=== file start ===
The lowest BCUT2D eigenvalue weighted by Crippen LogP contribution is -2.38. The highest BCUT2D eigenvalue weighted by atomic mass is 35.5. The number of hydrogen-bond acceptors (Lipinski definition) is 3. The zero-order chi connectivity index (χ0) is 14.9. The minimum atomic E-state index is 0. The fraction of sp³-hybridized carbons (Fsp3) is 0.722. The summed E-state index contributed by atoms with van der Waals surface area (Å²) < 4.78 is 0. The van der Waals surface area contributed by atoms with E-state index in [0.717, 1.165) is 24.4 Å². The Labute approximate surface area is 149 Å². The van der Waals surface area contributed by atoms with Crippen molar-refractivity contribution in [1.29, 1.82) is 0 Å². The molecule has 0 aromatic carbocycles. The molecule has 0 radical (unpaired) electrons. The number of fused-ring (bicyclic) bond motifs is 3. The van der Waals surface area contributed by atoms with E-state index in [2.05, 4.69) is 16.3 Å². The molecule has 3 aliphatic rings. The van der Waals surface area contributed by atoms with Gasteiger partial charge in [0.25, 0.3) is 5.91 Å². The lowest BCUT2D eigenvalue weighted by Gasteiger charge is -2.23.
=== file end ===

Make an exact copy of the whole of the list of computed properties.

The lowest BCUT2D eigenvalue weighted by Crippen LogP contribution is -2.38. The highest BCUT2D eigenvalue weighted by atomic mass is 35.5. The number of hydrogen-bond acceptors (Lipinski definition) is 3. The zero-order chi connectivity index (χ0) is 14.9. The minimum atomic E-state index is 0. The fraction of sp³-hybridized carbons (Fsp3) is 0.722. The summed E-state index contributed by atoms with van der Waals surface area (Å²) < 4.78 is 0. The van der Waals surface area contributed by atoms with E-state index in [0.717, 1.165) is 24.4 Å². The Labute approximate surface area is 149 Å². The van der Waals surface area contributed by atoms with Crippen molar-refractivity contribution in [1.29, 1.82) is 0 Å². The molecule has 0 aromatic carbocycles. The molecule has 0 radical (unpaired) electrons. The number of fused-ring (bicyclic) bond motifs is 3. The van der Waals surface area contributed by atoms with E-state index in [2.05, 4.69) is 16.3 Å². The molecule has 3 aliphatic rings. The van der Waals surface area contributed by atoms with Gasteiger partial charge in [0.25, 0.3) is 5.91 Å². The lowest BCUT2D eigenvalue weighted by Gasteiger charge is -2.23.